But the political process would soon catch up on these two ninjas as Ishida requests Saizo to assassinate the warlord Hideyoshi. Meanwhile, Princess ChaCha who has found out about Hideyoshi’s treachery against Nobunaga, will marry Hideyoshi with the true purpose to assassinate him. Meanwhile, Goemon who cares for ChaCha does not want her to endanger herself, so he plans to assassinate Hideyoshi as well.
But with the evil warlord Toyotomi Hideyoshi being so powerful with his strong army and bodyguards, will any of three be able to accomplish their goal of assassinating him?
“Goemon” is presented in 1080p High Definition (2:35:1). Similar to films like “300” and the most recent “Tron: Legacy”, nearly everything surrounding background was shot with a green screen, so this enabled animators to work their magic and the visual effects crew to give that vibrant look to the film. Similar to “Casshern”, there are no punches pulled when it comes to the look of “Goemon”. Some may feel it has a video game quality because everything looks quite lavish and fantastic.
This is a very loosely-based storyline and although the characters are from feudal Japan, in this film, the building look as if they came from a “Final Fantasy” video game. The overall look of the film is vibrant and spectacular. Detail is impressive and the CGI is quite impressive considering this film was shot for $9 million. So, for all it’s worth, once again, Kazuaki Kiriya has given his fans another visually entertaining film with a strong nod to traditional Japanese culture but also fusing it with a modern, fantasy take as well.
AUDIO & SUBTITLES:
“Goemon” is presented in Dolby TrueHD Japanese 5.1 and English 5.1. I do not watch Asian cinema in English dubs but I did listen to it a little bit and for those who prefer to watch it with English dubs, because FUNimation Entertainment is one of the most well-known companies for hiring quality voice talent, I don’t think anyone has to worry so much about the English dubbing at all. But for the Japanese lossless soundtrack, what I preerred to listen to, the acting is wonderful and the use of surround and rear-surround audio is quite exciting. There is a lot of action in this film, especially towards the final half of the film and one can expect to hear arrows in the air, concrete being smashed and destroyed and yes, even machine guns being fired on the ninjas. One would hope for LFE but I didn’t notice it all that much. But still, the lossless soundtrack is very well-done for this film!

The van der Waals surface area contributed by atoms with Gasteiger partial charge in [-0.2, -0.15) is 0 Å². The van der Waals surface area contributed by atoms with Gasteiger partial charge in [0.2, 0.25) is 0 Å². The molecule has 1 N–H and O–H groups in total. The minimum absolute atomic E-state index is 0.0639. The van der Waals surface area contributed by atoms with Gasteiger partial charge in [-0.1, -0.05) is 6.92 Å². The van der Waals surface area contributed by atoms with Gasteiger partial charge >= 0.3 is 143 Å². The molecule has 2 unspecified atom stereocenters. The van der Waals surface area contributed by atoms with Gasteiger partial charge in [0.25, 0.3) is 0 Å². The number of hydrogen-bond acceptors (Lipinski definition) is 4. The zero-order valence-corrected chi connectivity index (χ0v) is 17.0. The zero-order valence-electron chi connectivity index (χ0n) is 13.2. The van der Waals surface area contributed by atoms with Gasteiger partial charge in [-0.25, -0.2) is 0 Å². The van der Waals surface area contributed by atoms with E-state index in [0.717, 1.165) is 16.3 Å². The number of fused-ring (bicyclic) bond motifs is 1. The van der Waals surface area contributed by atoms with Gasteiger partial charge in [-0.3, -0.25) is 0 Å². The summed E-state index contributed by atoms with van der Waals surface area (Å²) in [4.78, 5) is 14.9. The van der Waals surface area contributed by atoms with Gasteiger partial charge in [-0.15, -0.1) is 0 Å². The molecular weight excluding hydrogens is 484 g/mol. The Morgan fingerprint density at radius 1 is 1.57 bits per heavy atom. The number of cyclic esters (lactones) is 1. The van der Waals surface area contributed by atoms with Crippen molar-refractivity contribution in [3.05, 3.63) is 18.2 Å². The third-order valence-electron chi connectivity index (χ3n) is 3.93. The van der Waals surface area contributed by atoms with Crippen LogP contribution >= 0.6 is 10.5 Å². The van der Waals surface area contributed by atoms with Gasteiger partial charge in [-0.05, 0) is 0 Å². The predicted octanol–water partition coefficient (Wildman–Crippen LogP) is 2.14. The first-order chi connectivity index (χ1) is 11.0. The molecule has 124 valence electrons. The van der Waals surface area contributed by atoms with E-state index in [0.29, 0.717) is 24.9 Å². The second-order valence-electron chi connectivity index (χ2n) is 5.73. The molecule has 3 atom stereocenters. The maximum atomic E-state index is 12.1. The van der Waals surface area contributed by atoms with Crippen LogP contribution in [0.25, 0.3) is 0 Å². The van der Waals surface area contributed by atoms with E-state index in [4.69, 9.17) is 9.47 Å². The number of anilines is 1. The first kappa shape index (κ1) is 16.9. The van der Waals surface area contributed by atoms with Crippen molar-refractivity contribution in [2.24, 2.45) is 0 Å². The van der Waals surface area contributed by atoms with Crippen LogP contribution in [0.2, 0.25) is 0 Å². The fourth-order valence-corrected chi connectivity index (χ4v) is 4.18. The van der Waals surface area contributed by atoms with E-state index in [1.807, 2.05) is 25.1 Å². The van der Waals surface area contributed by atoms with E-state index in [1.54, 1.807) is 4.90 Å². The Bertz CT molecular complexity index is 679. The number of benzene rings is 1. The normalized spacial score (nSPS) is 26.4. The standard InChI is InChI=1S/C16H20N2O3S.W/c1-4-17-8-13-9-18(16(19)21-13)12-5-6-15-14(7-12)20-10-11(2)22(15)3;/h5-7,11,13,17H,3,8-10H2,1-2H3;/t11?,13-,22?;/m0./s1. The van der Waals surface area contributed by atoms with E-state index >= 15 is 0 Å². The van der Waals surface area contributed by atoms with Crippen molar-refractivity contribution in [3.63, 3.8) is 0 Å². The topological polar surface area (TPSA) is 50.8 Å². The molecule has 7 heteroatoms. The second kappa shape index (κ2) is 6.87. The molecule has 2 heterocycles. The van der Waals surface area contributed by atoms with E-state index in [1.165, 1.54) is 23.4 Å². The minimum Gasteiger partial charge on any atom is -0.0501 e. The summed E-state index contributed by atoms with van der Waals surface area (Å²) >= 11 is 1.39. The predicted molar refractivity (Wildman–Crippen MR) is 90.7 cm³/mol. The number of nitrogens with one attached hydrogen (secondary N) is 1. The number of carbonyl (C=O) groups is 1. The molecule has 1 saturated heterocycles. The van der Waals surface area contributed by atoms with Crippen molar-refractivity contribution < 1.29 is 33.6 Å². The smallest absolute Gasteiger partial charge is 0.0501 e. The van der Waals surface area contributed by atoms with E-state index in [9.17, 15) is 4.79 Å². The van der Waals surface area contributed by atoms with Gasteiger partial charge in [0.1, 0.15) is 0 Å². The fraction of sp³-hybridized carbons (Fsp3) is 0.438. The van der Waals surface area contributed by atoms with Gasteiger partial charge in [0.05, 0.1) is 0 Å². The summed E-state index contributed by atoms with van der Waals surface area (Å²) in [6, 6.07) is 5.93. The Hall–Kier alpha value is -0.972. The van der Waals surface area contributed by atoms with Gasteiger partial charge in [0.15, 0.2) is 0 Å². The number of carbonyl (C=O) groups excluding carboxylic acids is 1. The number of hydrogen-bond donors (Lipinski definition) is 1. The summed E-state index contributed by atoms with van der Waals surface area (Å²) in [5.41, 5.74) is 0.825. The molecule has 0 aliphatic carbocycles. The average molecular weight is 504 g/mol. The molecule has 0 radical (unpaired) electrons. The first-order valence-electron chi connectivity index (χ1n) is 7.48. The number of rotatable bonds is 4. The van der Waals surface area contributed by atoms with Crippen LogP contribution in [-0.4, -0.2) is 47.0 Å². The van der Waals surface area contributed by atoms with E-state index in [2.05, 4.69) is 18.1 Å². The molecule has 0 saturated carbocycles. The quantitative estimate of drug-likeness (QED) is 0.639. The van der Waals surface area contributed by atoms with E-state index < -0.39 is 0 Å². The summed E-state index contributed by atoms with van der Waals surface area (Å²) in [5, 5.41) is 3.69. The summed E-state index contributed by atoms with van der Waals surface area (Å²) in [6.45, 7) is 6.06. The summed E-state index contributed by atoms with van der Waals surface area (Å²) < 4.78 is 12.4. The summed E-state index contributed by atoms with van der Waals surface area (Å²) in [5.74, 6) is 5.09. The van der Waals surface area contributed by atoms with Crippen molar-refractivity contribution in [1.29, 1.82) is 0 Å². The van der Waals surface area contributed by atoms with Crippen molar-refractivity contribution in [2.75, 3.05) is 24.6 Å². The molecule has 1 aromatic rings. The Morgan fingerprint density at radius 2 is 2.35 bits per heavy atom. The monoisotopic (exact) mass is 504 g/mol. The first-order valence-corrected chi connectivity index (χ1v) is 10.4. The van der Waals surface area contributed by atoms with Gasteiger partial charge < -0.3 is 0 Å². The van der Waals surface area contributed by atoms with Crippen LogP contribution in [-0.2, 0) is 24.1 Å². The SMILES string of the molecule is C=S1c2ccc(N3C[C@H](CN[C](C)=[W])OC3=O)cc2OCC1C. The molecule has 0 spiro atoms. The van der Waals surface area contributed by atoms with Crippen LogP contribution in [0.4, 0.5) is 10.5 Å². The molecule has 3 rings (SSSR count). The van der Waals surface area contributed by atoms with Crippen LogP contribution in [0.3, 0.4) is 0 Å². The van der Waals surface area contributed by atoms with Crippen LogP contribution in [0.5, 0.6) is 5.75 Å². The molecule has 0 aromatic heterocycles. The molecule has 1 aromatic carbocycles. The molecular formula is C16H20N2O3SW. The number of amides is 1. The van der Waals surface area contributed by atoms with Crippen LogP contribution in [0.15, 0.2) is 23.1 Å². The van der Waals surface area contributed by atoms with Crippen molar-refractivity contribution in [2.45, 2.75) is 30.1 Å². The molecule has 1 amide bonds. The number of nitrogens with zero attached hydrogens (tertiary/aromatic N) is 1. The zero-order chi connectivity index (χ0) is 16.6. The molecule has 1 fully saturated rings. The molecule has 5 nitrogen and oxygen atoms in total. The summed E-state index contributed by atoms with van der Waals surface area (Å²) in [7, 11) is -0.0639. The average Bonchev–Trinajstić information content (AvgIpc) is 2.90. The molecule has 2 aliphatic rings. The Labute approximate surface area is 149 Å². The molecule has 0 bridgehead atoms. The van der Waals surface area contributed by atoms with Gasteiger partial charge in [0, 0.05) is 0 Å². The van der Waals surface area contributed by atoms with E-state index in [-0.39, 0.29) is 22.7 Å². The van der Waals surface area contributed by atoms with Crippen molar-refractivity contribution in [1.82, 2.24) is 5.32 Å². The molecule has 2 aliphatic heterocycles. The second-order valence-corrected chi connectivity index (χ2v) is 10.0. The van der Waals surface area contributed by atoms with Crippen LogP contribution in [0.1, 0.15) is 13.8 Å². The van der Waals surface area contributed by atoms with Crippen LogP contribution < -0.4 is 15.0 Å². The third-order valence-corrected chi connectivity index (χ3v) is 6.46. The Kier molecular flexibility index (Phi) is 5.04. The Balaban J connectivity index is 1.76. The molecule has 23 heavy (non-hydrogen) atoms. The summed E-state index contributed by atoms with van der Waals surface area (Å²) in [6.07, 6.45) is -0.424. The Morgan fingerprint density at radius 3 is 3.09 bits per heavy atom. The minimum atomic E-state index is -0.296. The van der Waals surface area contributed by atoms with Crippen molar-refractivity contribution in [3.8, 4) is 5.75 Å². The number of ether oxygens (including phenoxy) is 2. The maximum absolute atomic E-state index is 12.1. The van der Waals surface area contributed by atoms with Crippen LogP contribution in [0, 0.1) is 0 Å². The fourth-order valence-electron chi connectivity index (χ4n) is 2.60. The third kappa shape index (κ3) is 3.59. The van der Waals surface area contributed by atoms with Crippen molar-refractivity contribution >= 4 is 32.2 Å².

Subtitles are in English.
“Goemon” comes with the following special features:
- Making of Goemon – (36:12) The making of Goemon, the use of green screen, interviews with the crew and talent and a good behind-the-scenes look from the making of “Goemon” from beginning to end.
- Making of Goemon Kiriya World – (18:18) The digital and visual effects of “Goemon”, how they were created and Kiriya’s goal of creating a new world and also how planning with storyboards was important.
- Original Teaser – (:35) Teaser trailer for “Goemon”
- Original Trailer – (2:18) Original theatrical trailer for “Goemon”
“Goemon” comes with a slip cover case.
This is probably the best ninja film that I have seen in a long time!
I mean it. I’ve watched so many shinobi-related films and the first thing I expected with “Goemon” because Kazuaki Kiriya was directed the film was a lavish, vibrant world of fantasy and because of that, we are going to get a presentation that is more closer to what we have seen in video games like “Onimusha” and “Final Fantasy” where you get this fantasy world and not necessarily trying to follow the true storyline of the warlords, the civil war or its characters.
And the truth is, if you have followed Japanese pop culture, the story of Japan’s civil war, its warlords, its samurai, its ninjas have constantly had stories that were recreated for anime, manga, video game, TV and film for a very long time. And for ninja-related themes, they have been made fantasy to supernatural type series and it’s something that Japan is known for.